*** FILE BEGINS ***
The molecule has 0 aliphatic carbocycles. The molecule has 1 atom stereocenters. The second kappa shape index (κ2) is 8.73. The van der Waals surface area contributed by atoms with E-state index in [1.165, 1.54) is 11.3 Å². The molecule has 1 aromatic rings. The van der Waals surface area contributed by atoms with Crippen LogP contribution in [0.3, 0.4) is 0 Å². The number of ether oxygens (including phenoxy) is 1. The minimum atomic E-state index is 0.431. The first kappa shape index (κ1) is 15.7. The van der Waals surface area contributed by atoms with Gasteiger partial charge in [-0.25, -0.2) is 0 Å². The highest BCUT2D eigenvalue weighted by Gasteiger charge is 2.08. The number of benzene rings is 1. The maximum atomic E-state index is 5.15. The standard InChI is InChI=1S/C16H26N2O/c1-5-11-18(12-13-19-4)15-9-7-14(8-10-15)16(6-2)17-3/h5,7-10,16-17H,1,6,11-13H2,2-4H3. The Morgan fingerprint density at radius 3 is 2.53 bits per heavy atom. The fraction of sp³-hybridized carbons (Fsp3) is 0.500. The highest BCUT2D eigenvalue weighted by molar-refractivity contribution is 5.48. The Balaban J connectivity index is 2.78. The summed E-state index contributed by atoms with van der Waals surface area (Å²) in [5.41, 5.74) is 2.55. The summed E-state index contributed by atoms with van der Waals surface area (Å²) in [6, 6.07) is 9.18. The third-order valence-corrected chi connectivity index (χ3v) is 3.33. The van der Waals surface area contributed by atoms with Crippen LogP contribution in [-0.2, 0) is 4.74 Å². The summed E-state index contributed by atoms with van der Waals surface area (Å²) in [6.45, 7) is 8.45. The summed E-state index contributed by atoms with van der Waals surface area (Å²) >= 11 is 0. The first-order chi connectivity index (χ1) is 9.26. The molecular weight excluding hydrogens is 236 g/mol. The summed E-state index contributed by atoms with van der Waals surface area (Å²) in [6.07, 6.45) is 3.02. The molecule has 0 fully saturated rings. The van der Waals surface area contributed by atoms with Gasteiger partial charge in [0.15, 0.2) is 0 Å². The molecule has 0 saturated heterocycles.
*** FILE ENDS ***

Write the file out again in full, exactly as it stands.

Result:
The molecule has 0 aliphatic carbocycles. The molecule has 1 atom stereocenters. The second kappa shape index (κ2) is 8.73. The van der Waals surface area contributed by atoms with E-state index in [1.165, 1.54) is 11.3 Å². The molecule has 1 aromatic rings. The van der Waals surface area contributed by atoms with Crippen LogP contribution in [0.3, 0.4) is 0 Å². The number of ether oxygens (including phenoxy) is 1. The minimum atomic E-state index is 0.431. The first kappa shape index (κ1) is 15.7. The van der Waals surface area contributed by atoms with Gasteiger partial charge in [-0.25, -0.2) is 0 Å². The highest BCUT2D eigenvalue weighted by Gasteiger charge is 2.08. The number of benzene rings is 1. The maximum atomic E-state index is 5.15. The standard InChI is InChI=1S/C16H26N2O/c1-5-11-18(12-13-19-4)15-9-7-14(8-10-15)16(6-2)17-3/h5,7-10,16-17H,1,6,11-13H2,2-4H3. The Morgan fingerprint density at radius 3 is 2.53 bits per heavy atom. The fraction of sp³-hybridized carbons (Fsp3) is 0.500. The highest BCUT2D eigenvalue weighted by molar-refractivity contribution is 5.48. The Balaban J connectivity index is 2.78. The summed E-state index contributed by atoms with van der Waals surface area (Å²) in [5.41, 5.74) is 2.55. The summed E-state index contributed by atoms with van der Waals surface area (Å²) in [6, 6.07) is 9.18. The third-order valence-corrected chi connectivity index (χ3v) is 3.33. The van der Waals surface area contributed by atoms with Crippen LogP contribution in [-0.2, 0) is 4.74 Å². The summed E-state index contributed by atoms with van der Waals surface area (Å²) in [6.45, 7) is 8.45. The summed E-state index contributed by atoms with van der Waals surface area (Å²) >= 11 is 0. The first-order chi connectivity index (χ1) is 9.26. The molecular weight excluding hydrogens is 236 g/mol. The summed E-state index contributed by atoms with van der Waals surface area (Å²) in [6.07, 6.45) is 3.02. The molecule has 0 fully saturated rings. The van der Waals surface area contributed by atoms with Gasteiger partial charge in [0.15, 0.2) is 0 Å². The molecule has 0 saturated heterocycles.